Wednesday, January 30, 2013

Passionate for Passion Flower

Life has a way of sneaking up on you, upsetting your calm, and nudging you off-center; at least it does me. Like lots of folks these days, I have a lot going on: the process of building and running my own business, maintaining and running two websites and a blog, managing my partner's business, raising an active toddler, keeping up with a cat, a dog, and three kittens who alternately adore and hate each other, missing and wondering when my five estranged children will decide that enough is enough and finally get in touch with me, the on-going process of studying and learning my craft; it isn't surprising that I sometimes gaze towards the heavens and wonder, "How much else?" Though, most days, I'm more of a "Bring it on!" type of gal.

By far, my Passion flower gets more camera time than any other plant that I grow. Who can resist?!
Still, at those times when I need some extra support, I usually take a walk to my herb closet and stand quietly to see what will speak to me. There are several herbs that can help one regain their calm during a stormy day, settle a brain that's going off in every zany direction it can, or even when going through extended periods of difficulty, but my "go-to" best friend for these things is Passion flower.

Monday, January 14, 2013

Keeping the Flu at Bay with Elderberry

Since the cold and flu season is currently in full swing, I've been asked repeatedly, "What can I do to protect myself and my family from getting sick?"  Not that this will save me from repeating myself several times a day, but I thought it fitting to write about just one remedy that has been gaining national attention of late: Elderberry (Sambucus nigra). It grows naturally in the warmer parts of Europe and North America.  There are several different species, however it is the Sambucus nigra that is most often used in herbalism.
Wines, cordials, and marmalades have historically been made from both the berries and flowers of the Elder. Elderberries along with their flowers have also long been used in traditional European medicine to treat fever, joint pain, and as a cure for colds and the flu! I recently put together an herbal blend from an old Romani recipe that goes back hundreds of years - if not further - in which one of the primary herbs is Elder flowers.

Sunday, January 13, 2013

Stung by a Nettle

Nettle (Urtica dioica) is one of the premier herbs in traditional Western herbalism. In addition to being high in protein, this extremely nutritious plant contains many vitamins and minerals including vitamin A, vitamin C, vitamin K, calcium, iron, and chlorophyll.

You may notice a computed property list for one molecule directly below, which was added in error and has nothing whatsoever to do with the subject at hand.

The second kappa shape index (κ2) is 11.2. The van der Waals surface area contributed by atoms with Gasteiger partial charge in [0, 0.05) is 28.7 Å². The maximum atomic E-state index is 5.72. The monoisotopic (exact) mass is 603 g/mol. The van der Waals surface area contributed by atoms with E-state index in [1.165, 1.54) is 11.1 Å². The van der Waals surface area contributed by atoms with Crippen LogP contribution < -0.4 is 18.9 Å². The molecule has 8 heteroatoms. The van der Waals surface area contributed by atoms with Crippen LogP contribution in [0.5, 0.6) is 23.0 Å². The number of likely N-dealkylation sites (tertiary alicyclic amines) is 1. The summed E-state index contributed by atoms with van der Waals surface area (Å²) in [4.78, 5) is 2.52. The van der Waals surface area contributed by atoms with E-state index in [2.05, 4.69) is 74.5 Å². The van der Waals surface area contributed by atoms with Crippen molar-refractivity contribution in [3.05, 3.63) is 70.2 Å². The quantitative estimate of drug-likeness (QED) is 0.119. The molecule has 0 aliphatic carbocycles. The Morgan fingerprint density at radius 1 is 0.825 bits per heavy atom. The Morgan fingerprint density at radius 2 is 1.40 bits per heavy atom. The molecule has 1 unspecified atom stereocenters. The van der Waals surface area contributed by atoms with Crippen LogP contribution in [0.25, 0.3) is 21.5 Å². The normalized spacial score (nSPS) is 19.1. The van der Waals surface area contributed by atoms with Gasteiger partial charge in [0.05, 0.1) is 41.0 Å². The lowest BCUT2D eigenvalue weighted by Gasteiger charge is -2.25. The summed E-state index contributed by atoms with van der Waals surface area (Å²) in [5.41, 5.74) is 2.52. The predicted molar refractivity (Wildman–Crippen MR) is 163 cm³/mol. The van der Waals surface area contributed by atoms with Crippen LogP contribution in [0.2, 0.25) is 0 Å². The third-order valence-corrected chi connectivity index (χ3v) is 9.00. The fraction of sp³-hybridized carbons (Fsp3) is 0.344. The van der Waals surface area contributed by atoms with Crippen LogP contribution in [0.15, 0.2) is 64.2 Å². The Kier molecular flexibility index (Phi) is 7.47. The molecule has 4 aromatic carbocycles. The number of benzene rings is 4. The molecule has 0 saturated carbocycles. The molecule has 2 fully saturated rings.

Stinging Nettle - Such a pretty plant!
Also known as Stinging Nettle or Nettles, Nettle is a fundamental iron tonic for treating anemea as well as during pregnancy, when it helps to tone the pelvic muscles in preparation for childbirth.  For all of its nutritive value, one must take care when harvesting; the plant possesses fine hairs and spines on the leaves and stems that release formic acid when touched; just one careless grasp can result in a painful, stinging or burning rash. According to M. Grieve, the self-same plant is the cure for this rash.  Simply applying Nettle juice to the irritation will give near immediate relief.  I have no personal experience with this, as I've never been silly enough to touch one without gloves, however I'm willing to bet Ms. Grieve knew her stuff.

Thursday, January 3, 2013

Winter Herbs, You Say?

Yes, I know it is officially winter out there (has been for some time) and temperatures are dropping to below zero for many of us, but that does not mean that we need to be without our beautiful little lovelies.  I, for one, have grown accustomed to having fresh herbs in my meals, so today, I'm going to share with you how to grow your outdoor herbs indoors during the chilly season.

Be Mother Nature

Obviously, the first thing we need to do is provide ideal temperature and light for our lovelies. Healthy plants will thrive best when they are given lots of light, so make sure your herbs are exposed to 6 hours of natural light, if you are fortunate enough to have the windows, or 14 hours of artificial light. Also keep them somewhere where the temperature stays mildly cool to warm, like in the Southern US. 60 degrees at night to around 70 degrees during the day is ideal for your budding beauties. The kitchen is an ideal spot, if you have the room, as it's usually the warmest place in the house - with the added convenience of you having them right at hand when you're preparing a meal.

Dig the Dirt

Not really.  What I really mean here is to pay close attention to it, though.  Because your herbs will be in containers rather than the ground, it can be very easy to over-water, and that could easily cause your pretties to damp-off or get root-rot. And that would be very sad. You want the soil moist, but not dripping.  I recommend organic fertilizer so that you can be extra eco-friendly, if you don't already make your own compost. 

Give them a Shower

If necessary.  It's not uncommon for indoor plants to get infested with insects, and if that happens, you can remove them with a soapy plant bath. Fill a large pot or kitchen sink with diluted soapy water,